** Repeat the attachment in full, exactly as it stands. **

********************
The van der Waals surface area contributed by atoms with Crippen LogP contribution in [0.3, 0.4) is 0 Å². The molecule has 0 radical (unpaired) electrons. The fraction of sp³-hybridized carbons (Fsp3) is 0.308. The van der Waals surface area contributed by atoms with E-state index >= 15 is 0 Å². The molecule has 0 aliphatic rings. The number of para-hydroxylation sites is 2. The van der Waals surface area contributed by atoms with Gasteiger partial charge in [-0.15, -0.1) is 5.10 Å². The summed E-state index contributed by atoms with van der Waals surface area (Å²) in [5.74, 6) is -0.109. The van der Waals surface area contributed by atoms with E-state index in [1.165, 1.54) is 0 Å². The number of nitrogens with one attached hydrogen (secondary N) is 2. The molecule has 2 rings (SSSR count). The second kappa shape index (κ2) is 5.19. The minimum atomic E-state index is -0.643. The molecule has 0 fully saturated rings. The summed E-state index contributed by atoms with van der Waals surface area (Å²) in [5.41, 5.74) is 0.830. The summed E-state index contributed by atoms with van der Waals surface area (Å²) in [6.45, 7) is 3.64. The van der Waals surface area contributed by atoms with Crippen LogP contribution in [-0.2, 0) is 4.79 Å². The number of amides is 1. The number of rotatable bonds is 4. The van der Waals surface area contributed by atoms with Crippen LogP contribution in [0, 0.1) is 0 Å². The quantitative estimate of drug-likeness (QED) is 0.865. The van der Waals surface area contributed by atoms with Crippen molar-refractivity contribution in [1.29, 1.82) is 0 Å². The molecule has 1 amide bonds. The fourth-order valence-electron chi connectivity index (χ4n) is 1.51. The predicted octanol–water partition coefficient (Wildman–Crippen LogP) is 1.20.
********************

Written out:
The van der Waals surface area contributed by atoms with Crippen LogP contribution in [0.3, 0.4) is 0 Å². The molecule has 0 radical (unpaired) electrons. The fraction of sp³-hybridized carbons (Fsp3) is 0.308. The van der Waals surface area contributed by atoms with E-state index >= 15 is 0 Å². The molecule has 0 aliphatic rings. The number of para-hydroxylation sites is 2. The van der Waals surface area contributed by atoms with Gasteiger partial charge in [-0.15, -0.1) is 5.10 Å². The summed E-state index contributed by atoms with van der Waals surface area (Å²) in [5.74, 6) is -0.109. The van der Waals surface area contributed by atoms with E-state index in [1.165, 1.54) is 0 Å². The number of nitrogens with one attached hydrogen (secondary N) is 2. The molecule has 2 rings (SSSR count). The second kappa shape index (κ2) is 5.19. The minimum atomic E-state index is -0.643. The molecule has 0 fully saturated rings. The summed E-state index contributed by atoms with van der Waals surface area (Å²) in [5.41, 5.74) is 0.830. The summed E-state index contributed by atoms with van der Waals surface area (Å²) in [6.45, 7) is 3.64. The van der Waals surface area contributed by atoms with Crippen LogP contribution in [-0.2, 0) is 4.79 Å². The number of amides is 1. The number of rotatable bonds is 4. The van der Waals surface area contributed by atoms with Crippen LogP contribution in [0, 0.1) is 0 Å². The quantitative estimate of drug-likeness (QED) is 0.865. The van der Waals surface area contributed by atoms with Crippen molar-refractivity contribution in [1.29, 1.82) is 0 Å². The molecule has 1 amide bonds. The fourth-order valence-electron chi connectivity index (χ4n) is 1.51. The predicted octanol–water partition coefficient (Wildman–Crippen LogP) is 1.20.